Thursday, June 30, 2011

Cats - The Musical

I watched Andrew Lloyd Webber's Cats this week.  It was a performance recorded in London several years ago.  I'm glad I saw it, but I didn't really care for it.  I can't say specifically what it was that didn't work for me.  In fact, as far as being a fan of musicals, I'm probably in a small minority.  After all, when it closed a few years ago, Cats was the longest running musical in Broadway history (I believe).  There was something about it people liked. 

For those who don't know, Cats is based on a collection of poems by T.S. Eliot called "Old Possum's Book of Practical Cats".  To the best of my knowledge (I didn't feel like doing a wiki search), the majority of the lyrics are from Eliot's book, with Webber writing the music.  The songs/poems are loosely linked together to form a sort-of story, and that's one problem I had with it.  I like story.  Also, the dancing was a lot of ballet (or at least looked like it), which was impressive, but not my thing.  There were a few catchy songs, most notably "Memory" (made famous by Barbra Streisand), but I didn't find myself singing them like Phantom of the Opera or Joseph and the Technicolor Dreamcoat.  Finally, I didn't care for how the "story" resolved itself.  It reminded me of Logan's Run, a post-apocalyptic book/movie/tv show where no one lives past 30 (if you've seen Cats and Logan's Run, you will know what I'm talking about).

On the other hand, Trisha really liked it.  So there is that.  (Although, she doesn't like cats. Go figure.)

P.S.  Cats is responsible for one of my favorite David Letterman moments.  During Dave's first show on CBS in the Ed Sullivan Theater which I'm pretty sure is on Broadway), Paul Newman stood up and shouted, "Where the hell are the singing cats?"  Classic.

Friday, June 24, 2011

Summer TV

It wasn't too long ago that summer meant tv reruns.  As a tv junkie, that was always a bummer.  I would finally have time (no homework, no grading) but I'd seen what I wanted to see.  Then cable channels started showing first-run shows, and I was hooked.  The channel I watch most often during the summer (some of the shows air during the winter months as well) is USA Network.  They have what I've seen called "Blue Sky" shows.  They are suspenseful, fun, and light, great escapism television.  It started with Monk about an OCD detective (sadly, this show has ended).  Now, I regularly watch Burn Notice (an ex-spy helping the less fortunate in Miami - it's the knight-errant theme, like Magnum P.I.), White Collar (a con-man helps the FBI solve white collar crimes - pretty cool ideas), Covert Affairs (young CIA operative, making her way in the business), and my favorite current show, Psych (a fake psychic detective - I can't recommend this one highly enough; the Mentalist is a total rip-off, but Psych has great chemistry between the leads and can be laugh-out-loud funny at times).  Watch it!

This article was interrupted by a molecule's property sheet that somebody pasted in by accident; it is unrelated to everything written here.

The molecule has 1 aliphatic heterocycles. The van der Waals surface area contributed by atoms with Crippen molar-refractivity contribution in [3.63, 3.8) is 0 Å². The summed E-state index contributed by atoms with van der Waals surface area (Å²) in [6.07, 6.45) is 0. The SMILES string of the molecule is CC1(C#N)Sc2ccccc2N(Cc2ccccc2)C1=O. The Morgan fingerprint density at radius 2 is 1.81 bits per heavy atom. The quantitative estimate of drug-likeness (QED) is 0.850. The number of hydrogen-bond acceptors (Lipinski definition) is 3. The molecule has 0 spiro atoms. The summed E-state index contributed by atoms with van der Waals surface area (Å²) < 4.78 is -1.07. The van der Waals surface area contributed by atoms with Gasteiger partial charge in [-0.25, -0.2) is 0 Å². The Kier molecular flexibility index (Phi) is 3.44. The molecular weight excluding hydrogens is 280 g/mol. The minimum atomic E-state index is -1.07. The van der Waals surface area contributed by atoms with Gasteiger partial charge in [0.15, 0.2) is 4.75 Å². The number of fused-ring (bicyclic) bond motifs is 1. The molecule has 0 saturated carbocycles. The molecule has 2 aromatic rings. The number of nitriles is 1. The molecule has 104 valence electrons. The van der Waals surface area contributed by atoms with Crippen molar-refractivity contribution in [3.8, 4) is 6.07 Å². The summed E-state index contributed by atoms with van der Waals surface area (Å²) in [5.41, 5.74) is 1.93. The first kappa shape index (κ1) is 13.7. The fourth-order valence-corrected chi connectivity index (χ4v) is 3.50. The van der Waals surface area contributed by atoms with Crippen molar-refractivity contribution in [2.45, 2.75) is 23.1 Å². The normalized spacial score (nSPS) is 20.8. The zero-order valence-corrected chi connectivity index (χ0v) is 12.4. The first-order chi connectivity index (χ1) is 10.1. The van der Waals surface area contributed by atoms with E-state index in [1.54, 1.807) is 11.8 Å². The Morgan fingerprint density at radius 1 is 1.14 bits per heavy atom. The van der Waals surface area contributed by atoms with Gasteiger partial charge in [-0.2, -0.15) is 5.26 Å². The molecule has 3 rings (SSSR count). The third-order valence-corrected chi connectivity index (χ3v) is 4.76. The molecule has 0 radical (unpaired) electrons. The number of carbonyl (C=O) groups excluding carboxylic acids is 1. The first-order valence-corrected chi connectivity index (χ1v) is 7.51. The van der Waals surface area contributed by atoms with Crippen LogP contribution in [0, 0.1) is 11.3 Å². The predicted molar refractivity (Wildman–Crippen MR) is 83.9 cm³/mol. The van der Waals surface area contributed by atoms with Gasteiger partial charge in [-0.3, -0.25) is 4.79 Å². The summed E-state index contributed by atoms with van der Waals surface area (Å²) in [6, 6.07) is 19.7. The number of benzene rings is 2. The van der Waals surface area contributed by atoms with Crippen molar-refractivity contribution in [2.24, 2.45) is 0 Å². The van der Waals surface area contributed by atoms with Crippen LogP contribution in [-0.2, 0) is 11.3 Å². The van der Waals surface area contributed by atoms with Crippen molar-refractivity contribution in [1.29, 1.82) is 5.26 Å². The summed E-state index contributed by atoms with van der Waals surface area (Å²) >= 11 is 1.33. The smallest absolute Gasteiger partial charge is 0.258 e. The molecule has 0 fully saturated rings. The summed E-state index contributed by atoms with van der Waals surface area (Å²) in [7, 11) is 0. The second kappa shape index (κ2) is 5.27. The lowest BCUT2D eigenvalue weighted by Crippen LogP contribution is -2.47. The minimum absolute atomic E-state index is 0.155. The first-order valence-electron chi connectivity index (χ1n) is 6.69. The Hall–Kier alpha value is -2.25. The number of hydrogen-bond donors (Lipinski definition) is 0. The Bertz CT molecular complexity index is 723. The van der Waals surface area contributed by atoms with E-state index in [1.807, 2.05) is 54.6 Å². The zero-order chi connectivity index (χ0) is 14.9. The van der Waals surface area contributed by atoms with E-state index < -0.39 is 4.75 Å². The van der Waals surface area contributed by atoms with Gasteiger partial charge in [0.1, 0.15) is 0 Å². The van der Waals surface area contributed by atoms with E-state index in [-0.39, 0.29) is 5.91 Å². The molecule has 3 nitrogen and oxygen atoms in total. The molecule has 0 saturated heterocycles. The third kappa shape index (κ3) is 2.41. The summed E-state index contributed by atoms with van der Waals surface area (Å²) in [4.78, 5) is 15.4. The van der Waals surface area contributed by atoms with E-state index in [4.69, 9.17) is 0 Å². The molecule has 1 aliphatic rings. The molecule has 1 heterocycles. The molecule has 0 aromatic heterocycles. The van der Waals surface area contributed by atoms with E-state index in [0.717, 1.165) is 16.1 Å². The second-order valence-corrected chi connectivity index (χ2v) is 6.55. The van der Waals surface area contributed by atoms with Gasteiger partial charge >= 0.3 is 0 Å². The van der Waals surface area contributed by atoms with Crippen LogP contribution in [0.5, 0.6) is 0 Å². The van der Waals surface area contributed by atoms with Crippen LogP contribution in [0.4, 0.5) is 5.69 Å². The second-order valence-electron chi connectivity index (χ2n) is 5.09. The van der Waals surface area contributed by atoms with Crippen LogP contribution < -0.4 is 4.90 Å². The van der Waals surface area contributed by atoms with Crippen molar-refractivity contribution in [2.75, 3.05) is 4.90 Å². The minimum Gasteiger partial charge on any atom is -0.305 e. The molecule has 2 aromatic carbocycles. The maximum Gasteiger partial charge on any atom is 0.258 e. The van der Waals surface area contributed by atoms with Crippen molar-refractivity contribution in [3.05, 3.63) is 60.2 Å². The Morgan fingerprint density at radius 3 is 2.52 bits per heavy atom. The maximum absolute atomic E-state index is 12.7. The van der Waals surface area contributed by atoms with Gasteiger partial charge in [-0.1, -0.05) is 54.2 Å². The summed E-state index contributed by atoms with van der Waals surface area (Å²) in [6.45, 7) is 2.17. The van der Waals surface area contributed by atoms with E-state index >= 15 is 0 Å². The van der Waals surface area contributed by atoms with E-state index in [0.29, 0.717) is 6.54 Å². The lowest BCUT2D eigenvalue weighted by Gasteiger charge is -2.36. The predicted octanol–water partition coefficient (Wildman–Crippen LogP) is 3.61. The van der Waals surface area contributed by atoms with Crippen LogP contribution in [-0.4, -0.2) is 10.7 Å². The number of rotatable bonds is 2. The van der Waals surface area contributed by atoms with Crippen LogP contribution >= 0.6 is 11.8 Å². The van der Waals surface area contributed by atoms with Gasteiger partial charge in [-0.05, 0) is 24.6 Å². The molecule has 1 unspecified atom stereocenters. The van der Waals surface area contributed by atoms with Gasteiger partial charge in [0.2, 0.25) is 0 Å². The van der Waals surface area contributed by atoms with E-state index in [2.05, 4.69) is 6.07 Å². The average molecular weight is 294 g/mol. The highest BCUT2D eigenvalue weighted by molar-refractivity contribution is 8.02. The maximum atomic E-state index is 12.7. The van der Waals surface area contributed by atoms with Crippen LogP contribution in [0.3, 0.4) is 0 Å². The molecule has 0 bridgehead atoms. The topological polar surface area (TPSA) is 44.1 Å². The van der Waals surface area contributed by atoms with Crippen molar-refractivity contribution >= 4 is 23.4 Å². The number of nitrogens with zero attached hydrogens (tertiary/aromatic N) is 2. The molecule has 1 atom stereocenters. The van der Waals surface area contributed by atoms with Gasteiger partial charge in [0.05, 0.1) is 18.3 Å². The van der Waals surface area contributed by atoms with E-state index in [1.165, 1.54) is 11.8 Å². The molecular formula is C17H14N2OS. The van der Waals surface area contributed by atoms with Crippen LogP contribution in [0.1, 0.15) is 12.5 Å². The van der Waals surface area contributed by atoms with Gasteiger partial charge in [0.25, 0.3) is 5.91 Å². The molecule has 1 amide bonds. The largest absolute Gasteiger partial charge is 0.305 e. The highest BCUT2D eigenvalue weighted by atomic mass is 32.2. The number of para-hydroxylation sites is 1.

TNT has Leverage, which is Ocean's Eleven meets Robin Hood.  The cons and plans are well done, and I never guess right about what's going to happen.

Finally, SyFy has Warehouse 13 (Indiana Jones meets FBI meets wacky gadgets - watch a few shows and it becomes addicting; they use lots of fun ideas, like Poe's quill or HG Well's time machine), and Haven, which spun from a Stephen King story but actually has nothing to do with the story except in passing; lots of strange, possibly supernatural or superpowered goings-on being investigated by an FBI agent who has a knack for attracting such things.  Haven is not nearly as intense as The X-Files, but has some of the same ideas.

If you can only see a couple, watch Psych (watch it already, and pay attention to the pop culture references, particularly from the 80's) and Leverage.

Wednesday, June 22, 2011

VBS Highlight

Enjoy this video of Lexi, Cami, and Morgan Reddy helping lead the singing at VBS.

Tuesday, June 21, 2011

Book Review - This Little Prayer of Mine by Anthony DeStefano

When I was little, I learned many rote prayers: Now I lay me down to sleep...; God is great, God is good...; Rub-a-dub-dub, thanks for the grub (well, maybe that last wasn't so great, but it worked at camp).  Even now, my kids are learning to pray for meals the same way: God we thank you, God we thank you, For our food...etc.  It's a great way to learn about prayer.  In his book This Little Prayer of Mine, Anthony DeStefano goes a little deeper.  The prayer he writes rhymes and could probably be sung with the right melody, but it moves past just being rote.  In it, the narrator makes requests of God in all situations, gives thanks to God for multiple things, and presents hopes and dreams for the future.  It shows a great next step for kids, beyond just looking at God as a giver of gifts or magic genie.  Thanking God, confessing fears, and sharing goals add to the relational aspect of God, and should be encouraged as children learn to pray. The prayer is accompanied by some beautiful artwork, more photo-realistic than cartoony (Mark Elliott is the illustrator).  Additionally, the book is endorsed by The National Day of Prayer.  This is well worth reading for children.

I received this book as part of WaterBrook Mulnomah's Blogging for Books program.

Don't forget to vote for the review, please!